The surface-water components of the hydrologic cycle usually are considered to be rainfall and subsequent runoff. Yet, in many parts of North America, for a major part of the year, the more appropriate concept is precipitation and storage as snow and ice, followed by melting, followed by runoff. The timing involved in these two concepts is very different: Runoff follows rainfall almost immediately, whereas the time between snowfall and melt can range from days to months for seasonal snowcovers, and from months to millennia for glaciers. The predictive analysis of runoff also is very different: Prediction of runoff from rainfall requires knowledge of the precipitation pattern in time and space, whereas the prediction of runoff from snow and ice melt requires knowledge of the amount and distribution of snow in storage (measurable), and the meteorologic conditions that cause melt. The fact that snow and ice accumulate and melt to produce runoff in a very different way than does rainfall commonly is ignored in a simple hydrologic analysis.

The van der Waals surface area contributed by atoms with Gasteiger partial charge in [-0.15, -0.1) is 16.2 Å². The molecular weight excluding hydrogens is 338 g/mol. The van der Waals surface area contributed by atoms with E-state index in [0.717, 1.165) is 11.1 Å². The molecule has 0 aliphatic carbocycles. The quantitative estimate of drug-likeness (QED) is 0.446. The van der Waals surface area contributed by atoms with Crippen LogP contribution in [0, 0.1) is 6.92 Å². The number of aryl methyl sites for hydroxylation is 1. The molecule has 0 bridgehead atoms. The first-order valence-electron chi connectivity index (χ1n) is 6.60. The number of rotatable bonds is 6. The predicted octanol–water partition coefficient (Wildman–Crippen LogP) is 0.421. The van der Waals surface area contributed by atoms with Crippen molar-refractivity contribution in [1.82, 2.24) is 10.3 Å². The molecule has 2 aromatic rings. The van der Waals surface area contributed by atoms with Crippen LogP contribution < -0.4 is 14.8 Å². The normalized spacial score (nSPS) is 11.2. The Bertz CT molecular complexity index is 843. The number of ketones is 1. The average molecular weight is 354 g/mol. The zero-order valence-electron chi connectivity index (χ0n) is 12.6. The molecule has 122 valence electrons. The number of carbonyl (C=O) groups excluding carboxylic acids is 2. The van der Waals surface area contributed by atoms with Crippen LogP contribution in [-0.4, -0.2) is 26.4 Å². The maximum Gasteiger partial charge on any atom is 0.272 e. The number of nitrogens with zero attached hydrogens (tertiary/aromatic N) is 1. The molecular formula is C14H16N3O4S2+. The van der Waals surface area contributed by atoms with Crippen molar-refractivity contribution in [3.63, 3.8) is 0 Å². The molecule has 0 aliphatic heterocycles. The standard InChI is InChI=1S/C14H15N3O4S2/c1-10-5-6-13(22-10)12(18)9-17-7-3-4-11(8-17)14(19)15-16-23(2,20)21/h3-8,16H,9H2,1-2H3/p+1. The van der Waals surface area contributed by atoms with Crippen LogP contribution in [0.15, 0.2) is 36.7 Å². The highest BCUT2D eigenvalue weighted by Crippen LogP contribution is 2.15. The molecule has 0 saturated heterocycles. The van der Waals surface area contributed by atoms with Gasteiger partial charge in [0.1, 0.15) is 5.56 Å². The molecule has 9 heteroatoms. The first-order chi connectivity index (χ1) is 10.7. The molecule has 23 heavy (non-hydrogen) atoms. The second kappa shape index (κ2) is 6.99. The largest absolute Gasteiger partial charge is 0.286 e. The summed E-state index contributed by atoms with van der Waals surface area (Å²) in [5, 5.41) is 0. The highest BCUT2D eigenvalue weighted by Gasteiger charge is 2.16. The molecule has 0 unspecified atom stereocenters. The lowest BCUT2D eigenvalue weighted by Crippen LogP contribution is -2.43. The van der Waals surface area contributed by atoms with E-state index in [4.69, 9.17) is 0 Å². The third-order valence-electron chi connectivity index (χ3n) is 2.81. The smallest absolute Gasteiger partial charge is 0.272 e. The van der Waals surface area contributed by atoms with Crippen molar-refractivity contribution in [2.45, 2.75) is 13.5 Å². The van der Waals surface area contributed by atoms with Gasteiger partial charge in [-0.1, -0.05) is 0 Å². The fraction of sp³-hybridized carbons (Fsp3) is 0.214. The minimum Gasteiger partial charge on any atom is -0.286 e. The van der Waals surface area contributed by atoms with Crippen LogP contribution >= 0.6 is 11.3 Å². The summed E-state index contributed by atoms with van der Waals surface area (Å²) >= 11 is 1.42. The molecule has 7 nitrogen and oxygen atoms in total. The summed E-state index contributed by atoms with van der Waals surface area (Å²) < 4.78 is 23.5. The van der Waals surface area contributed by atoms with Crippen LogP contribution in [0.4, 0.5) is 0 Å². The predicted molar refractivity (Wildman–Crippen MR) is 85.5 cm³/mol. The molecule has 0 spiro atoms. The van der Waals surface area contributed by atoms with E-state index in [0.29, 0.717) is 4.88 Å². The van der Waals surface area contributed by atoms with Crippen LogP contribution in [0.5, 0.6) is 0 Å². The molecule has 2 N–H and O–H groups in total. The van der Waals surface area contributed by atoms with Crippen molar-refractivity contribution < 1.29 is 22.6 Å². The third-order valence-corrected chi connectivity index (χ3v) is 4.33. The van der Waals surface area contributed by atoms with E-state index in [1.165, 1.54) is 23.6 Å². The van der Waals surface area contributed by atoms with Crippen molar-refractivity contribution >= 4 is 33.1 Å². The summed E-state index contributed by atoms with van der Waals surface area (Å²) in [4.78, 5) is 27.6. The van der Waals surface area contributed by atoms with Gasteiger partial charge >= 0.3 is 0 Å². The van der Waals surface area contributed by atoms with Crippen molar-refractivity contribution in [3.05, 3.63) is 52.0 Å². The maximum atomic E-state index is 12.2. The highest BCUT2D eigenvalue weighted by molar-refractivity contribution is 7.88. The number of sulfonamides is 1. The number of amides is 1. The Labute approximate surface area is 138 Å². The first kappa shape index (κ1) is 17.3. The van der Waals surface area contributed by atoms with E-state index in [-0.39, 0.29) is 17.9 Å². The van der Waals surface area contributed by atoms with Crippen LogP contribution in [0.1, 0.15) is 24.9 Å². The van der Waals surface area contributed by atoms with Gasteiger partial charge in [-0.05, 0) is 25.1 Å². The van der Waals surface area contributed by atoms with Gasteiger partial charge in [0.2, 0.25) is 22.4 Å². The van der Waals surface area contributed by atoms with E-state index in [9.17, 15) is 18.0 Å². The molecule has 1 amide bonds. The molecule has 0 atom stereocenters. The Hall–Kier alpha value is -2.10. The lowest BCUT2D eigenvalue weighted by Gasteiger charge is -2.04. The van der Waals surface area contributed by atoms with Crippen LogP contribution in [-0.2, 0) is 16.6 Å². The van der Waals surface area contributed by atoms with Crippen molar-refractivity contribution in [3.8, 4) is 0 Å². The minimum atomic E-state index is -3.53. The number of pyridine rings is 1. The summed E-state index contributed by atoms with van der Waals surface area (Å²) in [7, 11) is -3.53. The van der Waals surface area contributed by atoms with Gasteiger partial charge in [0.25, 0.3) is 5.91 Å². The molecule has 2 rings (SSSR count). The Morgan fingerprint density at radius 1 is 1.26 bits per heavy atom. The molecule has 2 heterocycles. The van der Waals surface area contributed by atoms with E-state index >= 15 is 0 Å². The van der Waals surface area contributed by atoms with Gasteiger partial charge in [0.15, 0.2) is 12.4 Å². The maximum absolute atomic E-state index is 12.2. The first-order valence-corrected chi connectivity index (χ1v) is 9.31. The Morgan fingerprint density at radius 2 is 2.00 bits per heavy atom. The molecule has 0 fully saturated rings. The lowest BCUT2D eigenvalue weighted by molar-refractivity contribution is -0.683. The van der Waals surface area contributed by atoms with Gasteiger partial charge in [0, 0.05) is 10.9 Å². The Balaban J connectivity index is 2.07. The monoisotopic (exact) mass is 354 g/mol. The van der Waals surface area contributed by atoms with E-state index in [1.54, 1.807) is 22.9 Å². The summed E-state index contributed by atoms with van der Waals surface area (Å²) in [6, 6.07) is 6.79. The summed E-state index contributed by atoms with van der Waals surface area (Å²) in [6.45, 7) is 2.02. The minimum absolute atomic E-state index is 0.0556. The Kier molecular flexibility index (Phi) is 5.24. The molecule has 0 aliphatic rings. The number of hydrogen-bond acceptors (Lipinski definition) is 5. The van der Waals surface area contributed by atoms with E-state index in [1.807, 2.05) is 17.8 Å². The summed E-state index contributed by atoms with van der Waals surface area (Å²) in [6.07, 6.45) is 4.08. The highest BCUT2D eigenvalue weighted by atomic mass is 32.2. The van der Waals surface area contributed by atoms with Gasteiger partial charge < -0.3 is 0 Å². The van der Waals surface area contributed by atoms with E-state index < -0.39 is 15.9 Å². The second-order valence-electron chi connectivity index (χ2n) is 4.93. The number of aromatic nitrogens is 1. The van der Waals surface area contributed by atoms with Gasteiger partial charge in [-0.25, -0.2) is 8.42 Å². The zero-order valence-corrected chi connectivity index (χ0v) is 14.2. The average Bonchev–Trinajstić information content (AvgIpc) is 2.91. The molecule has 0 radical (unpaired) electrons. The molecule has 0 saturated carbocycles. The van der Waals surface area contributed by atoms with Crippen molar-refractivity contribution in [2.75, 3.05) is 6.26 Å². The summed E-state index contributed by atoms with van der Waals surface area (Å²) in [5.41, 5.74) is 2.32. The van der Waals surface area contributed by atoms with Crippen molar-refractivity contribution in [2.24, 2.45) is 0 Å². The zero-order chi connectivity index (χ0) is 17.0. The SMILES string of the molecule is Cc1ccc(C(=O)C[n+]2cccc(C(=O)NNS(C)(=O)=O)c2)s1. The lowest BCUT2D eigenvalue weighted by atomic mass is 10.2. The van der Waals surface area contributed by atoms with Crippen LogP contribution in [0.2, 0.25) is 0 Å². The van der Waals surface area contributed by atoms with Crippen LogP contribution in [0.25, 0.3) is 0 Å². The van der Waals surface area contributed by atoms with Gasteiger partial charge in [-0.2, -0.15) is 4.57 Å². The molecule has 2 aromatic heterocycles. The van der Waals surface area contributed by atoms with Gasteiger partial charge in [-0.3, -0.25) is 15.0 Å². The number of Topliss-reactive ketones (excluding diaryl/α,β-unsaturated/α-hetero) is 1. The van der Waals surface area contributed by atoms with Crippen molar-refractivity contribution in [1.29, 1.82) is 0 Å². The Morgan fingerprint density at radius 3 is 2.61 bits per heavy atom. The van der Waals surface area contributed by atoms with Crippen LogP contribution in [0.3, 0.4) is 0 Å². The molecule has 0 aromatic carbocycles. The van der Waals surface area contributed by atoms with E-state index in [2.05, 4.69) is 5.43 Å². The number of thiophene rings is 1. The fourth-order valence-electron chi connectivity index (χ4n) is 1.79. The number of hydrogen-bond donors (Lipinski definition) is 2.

Figures & Tables
Provides reviews of all major facets of hydrology. Topics covered include: influences of the atmosphere and of land and vegetation on stream flow; temporal and spatial variability of stream flow, with separate chapters on floods and on low flow and hydrologic drought; snow and ice, the frozen components of the hydrosphere; the hydrology of lakes and wetlands; hydrogeochemistry of rivers and lakes; the aquatic biota; sediment movement and storage; the riverscape for selected North American rivers; and the influence of Man on hydrologic systems. Accompanying color plates show histograms of river water chemistry, runoff and flow regimes, and the distribution of precipitation minus evaporation for North America.